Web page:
of e-commerce. So, watt densities are getting higher. There is more heat produced by
current equipment. The challenge is getting rid of it [the heat] and supplying enough
power to handle the equipment."

Money is another challenge. Ray Dutton, CEO of iaxis Ltd. (www.iaxis.com), says the developing cost of such a
property is 10 times the cost of acquisition. That’s why iaxis has formed a joint venture
with two financial services companies–Providence Equity Partners Inc. and The Carlyle
Group (www.thecarlylegroup.com)–to build
telco hotels in Europe, where space is at a premium.

Iaxis originally intended to act on its own, Dutton says, but it would have had to
raise money on its own to do so. "We were going to have to do it very slowly."

The opportunity wouldn’t wait; hence, the as yet unnamed joint venture will build 25
hotels during the next two years, with iaxis as the anchor tenant.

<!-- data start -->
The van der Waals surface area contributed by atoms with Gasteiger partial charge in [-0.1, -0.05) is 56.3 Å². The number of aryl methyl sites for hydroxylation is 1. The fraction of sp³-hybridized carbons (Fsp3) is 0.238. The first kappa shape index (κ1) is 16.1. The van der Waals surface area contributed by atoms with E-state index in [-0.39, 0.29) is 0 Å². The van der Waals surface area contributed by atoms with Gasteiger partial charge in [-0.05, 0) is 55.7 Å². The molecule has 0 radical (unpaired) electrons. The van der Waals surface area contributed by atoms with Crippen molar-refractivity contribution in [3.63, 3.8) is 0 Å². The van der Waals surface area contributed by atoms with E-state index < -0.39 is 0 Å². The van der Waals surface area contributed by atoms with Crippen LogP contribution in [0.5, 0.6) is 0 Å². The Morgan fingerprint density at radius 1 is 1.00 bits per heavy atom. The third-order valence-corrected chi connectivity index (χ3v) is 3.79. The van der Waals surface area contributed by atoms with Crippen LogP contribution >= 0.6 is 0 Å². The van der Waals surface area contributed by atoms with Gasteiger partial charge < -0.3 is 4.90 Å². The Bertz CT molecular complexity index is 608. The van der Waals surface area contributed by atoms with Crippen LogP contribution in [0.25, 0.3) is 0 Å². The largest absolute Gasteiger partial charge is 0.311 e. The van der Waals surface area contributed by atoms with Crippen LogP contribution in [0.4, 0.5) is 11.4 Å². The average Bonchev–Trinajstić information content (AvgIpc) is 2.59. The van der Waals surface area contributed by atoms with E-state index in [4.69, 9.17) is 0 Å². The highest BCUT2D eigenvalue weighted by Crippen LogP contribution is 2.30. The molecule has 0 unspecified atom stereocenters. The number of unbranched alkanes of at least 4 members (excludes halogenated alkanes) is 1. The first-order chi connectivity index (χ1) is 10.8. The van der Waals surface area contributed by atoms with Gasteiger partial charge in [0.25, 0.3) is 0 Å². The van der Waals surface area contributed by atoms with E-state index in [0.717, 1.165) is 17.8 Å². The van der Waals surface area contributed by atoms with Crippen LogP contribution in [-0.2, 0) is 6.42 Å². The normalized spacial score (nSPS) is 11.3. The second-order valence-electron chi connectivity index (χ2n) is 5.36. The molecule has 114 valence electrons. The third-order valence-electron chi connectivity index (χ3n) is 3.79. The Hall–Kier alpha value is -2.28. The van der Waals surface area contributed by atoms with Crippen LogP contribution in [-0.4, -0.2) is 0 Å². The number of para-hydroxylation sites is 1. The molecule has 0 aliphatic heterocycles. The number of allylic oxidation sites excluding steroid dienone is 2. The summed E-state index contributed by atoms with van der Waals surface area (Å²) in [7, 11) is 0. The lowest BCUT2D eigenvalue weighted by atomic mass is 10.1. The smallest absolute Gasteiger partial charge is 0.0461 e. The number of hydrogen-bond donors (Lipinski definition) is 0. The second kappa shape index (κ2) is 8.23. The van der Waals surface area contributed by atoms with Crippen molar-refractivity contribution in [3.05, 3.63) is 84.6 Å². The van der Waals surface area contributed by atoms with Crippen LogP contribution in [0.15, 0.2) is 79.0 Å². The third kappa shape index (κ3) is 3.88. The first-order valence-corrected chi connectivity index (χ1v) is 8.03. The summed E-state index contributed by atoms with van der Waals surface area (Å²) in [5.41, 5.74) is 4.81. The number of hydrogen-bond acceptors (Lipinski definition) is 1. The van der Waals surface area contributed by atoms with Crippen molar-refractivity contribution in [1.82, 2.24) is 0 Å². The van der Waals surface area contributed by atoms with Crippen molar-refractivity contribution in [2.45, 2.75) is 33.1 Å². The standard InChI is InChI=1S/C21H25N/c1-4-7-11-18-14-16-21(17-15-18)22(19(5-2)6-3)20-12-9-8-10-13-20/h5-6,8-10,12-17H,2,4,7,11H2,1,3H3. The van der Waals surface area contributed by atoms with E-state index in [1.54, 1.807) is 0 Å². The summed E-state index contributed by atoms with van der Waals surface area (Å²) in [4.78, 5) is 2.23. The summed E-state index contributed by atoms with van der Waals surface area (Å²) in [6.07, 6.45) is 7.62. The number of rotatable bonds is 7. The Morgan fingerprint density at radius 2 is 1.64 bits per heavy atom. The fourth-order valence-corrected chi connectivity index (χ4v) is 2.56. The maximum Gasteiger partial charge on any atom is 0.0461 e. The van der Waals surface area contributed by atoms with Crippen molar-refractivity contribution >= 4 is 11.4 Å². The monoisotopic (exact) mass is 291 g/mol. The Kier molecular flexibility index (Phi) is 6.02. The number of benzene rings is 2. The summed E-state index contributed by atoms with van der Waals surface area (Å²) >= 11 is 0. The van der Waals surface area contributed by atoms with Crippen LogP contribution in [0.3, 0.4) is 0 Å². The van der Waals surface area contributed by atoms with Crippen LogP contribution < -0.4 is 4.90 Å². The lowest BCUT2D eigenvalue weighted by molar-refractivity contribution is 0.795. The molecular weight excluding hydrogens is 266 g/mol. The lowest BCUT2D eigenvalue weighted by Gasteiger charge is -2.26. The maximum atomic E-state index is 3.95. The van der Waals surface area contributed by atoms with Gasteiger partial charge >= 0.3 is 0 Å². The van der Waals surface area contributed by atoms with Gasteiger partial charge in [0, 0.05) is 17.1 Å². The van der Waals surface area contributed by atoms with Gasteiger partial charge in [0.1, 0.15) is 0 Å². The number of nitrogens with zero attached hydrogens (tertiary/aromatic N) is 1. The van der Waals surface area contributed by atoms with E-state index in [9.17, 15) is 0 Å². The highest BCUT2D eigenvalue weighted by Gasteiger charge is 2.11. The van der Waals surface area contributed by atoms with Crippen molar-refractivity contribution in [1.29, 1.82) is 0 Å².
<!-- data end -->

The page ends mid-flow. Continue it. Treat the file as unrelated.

"If I have to go out in the high-yield market to raise money, well, frankly, I’d
rather spend it on the network than on property," Dutton says.

The physical and financial challenges have not fazed the Rudin Management Co. (www.55broadst.com), a New York commercial real estate
firm that has converted several of that city’s older buildings into what its officials
call "hybrid telco hotels." In these locations, content and bandwidth are
brought together. The latest Rudin acquisition is 32 Ave. of the Americas, just around the
corner from the Hudson Street location. Rudin has purchased the building from AT&T
Corp. (www.att.com) for what a company official describes
as "a lot of money." The 29-story building has 1.15 million square feet of
space. It was built between 1912 and 1914 as a switching center for the former New York
Telephone Co. The former AT&T Long Lines used it the same way, before it became an
office building to house part of AT&T’s sales force and some of its network management
people. AT&T will lease back the first eight floors of the building.

Gilbert says 350,000 square feet of the building already is rented at press time,
though the space won’t be ready for occupation until the middle of this year.

Ken Branson is business and finance editor for PHONE+ magazine.